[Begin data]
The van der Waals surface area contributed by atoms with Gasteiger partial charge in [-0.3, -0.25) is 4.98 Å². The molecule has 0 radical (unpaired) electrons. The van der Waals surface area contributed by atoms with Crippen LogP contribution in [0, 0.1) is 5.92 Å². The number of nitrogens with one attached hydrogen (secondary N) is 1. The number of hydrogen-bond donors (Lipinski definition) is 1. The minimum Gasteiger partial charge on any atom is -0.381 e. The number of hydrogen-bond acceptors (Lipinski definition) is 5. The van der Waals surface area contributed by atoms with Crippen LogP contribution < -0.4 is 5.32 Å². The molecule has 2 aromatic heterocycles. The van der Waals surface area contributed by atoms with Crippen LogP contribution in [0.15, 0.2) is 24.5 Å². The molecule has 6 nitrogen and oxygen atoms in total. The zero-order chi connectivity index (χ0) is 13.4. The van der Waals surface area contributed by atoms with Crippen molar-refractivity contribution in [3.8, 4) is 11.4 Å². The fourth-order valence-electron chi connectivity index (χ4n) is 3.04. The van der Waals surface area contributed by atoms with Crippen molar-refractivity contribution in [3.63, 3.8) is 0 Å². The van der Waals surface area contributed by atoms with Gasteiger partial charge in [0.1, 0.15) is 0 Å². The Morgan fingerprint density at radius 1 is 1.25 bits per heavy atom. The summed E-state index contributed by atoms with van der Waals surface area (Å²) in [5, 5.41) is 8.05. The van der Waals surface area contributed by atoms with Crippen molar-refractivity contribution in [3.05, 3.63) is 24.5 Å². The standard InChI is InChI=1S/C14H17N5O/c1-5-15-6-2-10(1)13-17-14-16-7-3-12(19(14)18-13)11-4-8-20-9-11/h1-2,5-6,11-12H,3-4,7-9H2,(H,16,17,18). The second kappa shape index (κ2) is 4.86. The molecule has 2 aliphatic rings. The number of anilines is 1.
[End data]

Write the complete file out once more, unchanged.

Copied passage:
The van der Waals surface area contributed by atoms with Gasteiger partial charge in [-0.3, -0.25) is 4.98 Å². The molecule has 0 radical (unpaired) electrons. The van der Waals surface area contributed by atoms with Crippen LogP contribution in [0, 0.1) is 5.92 Å². The number of nitrogens with one attached hydrogen (secondary N) is 1. The number of hydrogen-bond donors (Lipinski definition) is 1. The minimum Gasteiger partial charge on any atom is -0.381 e. The number of hydrogen-bond acceptors (Lipinski definition) is 5. The van der Waals surface area contributed by atoms with Crippen LogP contribution < -0.4 is 5.32 Å². The molecule has 2 aromatic heterocycles. The van der Waals surface area contributed by atoms with Crippen LogP contribution in [0.15, 0.2) is 24.5 Å². The molecule has 6 nitrogen and oxygen atoms in total. The zero-order chi connectivity index (χ0) is 13.4. The van der Waals surface area contributed by atoms with Crippen molar-refractivity contribution in [3.8, 4) is 11.4 Å². The fourth-order valence-electron chi connectivity index (χ4n) is 3.04. The van der Waals surface area contributed by atoms with Crippen molar-refractivity contribution in [3.63, 3.8) is 0 Å². The van der Waals surface area contributed by atoms with Gasteiger partial charge in [0.1, 0.15) is 0 Å². The Morgan fingerprint density at radius 1 is 1.25 bits per heavy atom. The summed E-state index contributed by atoms with van der Waals surface area (Å²) in [5, 5.41) is 8.05. The van der Waals surface area contributed by atoms with Crippen molar-refractivity contribution in [3.05, 3.63) is 24.5 Å². The standard InChI is InChI=1S/C14H17N5O/c1-5-15-6-2-10(1)13-17-14-16-7-3-12(19(14)18-13)11-4-8-20-9-11/h1-2,5-6,11-12H,3-4,7-9H2,(H,16,17,18). The second kappa shape index (κ2) is 4.86. The molecule has 2 aliphatic rings. The number of anilines is 1.